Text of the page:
Did the 2007-09 financial crisis or the regulatory reforms that followed alter how banks change their underwriting standards over the course of the business cycle? We provide some simple, “narrative” evidence on that question by studying the reasons banks cite when they report a change in commercial credit standards in the Federal Reserve’s Senior Loan Officer Opinion Survey. We find that the economic outlook, risk tolerance, and other real factors generally drive standards more than financial factors such as bank capital and loan market liquidity. Those financial factors have mattered more since the crisis, however, and their importance increased further as post-crisis reforms were phased in in the middle of the following decade.
Measuring Credit Standards
The Fed’s Senior Loan Officer Opinion Survey (SLOOS) is a quarterly survey of about eighty large domestic banks and twenty-four foreign banks. The domestic banks, our focus, account for roughly 70 percent of all U.S. banks’ assets. The first question in the survey asks about credit standards for commercial and industrial (C&I) loans:
Over the past three months, how have your bank’s credit standards for approving applications for C&I loans or credit lines—other than those to be used to finance mergers and acquisitions—to large and middle-market firms changed?
a. Tightened considerably
b. Tightened somewhat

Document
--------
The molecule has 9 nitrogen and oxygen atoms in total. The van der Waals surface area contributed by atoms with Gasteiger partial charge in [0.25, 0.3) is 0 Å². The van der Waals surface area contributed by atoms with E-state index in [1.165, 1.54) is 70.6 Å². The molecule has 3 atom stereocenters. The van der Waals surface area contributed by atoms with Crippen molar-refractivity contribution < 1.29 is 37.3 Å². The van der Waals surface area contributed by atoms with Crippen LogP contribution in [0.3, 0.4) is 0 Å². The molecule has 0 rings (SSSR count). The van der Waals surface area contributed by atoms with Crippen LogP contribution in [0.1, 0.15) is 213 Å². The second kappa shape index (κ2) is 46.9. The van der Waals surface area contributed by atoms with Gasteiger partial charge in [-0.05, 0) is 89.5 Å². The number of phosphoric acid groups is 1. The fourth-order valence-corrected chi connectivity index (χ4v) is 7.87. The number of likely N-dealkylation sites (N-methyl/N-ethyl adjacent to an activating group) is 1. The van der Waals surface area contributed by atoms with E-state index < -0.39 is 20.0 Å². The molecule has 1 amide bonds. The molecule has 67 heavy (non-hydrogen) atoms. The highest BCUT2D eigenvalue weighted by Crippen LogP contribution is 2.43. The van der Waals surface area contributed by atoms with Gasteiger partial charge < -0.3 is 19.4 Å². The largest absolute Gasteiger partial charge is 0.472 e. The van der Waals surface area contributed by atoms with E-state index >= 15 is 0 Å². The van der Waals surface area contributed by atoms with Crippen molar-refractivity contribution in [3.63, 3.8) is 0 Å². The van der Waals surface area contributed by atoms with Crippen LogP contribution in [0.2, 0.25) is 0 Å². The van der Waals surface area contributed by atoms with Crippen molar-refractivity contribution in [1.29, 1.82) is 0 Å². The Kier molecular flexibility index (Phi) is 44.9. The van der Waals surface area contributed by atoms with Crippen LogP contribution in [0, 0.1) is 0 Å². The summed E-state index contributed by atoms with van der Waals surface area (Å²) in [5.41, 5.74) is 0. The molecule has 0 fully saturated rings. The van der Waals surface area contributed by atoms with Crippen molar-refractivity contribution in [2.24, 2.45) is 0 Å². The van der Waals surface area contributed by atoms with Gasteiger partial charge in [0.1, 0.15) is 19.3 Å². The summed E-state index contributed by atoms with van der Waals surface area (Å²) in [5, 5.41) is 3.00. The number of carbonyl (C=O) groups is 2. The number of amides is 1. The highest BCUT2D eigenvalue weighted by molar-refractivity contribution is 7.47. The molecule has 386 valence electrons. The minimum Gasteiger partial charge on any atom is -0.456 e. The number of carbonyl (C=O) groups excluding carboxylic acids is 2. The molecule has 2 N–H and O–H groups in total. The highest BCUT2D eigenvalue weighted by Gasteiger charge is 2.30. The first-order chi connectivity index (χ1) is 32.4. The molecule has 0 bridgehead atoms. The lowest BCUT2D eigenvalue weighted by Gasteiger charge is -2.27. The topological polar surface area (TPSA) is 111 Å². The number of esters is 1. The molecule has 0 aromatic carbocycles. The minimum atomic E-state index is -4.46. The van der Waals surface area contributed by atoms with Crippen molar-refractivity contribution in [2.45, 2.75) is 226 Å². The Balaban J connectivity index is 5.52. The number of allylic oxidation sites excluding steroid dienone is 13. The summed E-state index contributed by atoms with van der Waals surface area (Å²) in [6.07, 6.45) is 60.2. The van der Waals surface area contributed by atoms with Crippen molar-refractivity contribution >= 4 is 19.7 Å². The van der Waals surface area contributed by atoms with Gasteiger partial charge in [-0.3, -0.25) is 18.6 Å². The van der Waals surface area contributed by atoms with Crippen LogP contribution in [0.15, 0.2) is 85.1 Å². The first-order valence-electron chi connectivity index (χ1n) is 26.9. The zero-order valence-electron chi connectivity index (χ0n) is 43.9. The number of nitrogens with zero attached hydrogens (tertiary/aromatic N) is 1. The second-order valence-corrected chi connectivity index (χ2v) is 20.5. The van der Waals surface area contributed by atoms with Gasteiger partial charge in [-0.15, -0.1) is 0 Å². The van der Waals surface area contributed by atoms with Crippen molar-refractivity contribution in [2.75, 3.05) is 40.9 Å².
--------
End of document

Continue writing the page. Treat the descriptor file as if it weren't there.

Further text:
c. Remained basically unchanged
d. Eased considerably
e. Eased somewhat
The chart below plots the number of banks reporting tightening and easing between 2001 and 2019. Banks tend to cycle from easing to tightening before recessions but that shift had never been so dramatic as during the 2007-09 crisis. Researchers have found that tighter standards strongly predict slowdowns in bank credit growth and economic activity (Lown and Morgan; Basset et al.).
What Drives Credit Standards?
Banks reporting a change in credit standards or terms are asked to rate the importance of various factors in driving the change. The set of reasons offered since at least 2001 is listed in the table below in slightly abridged form (the full text is here). Easing and tightening banks are offered the same set of reasons, except with the directions reversed. For example, the text on bank capital is either “improvement in your bank’s current or expected capital position” or “deterioration …”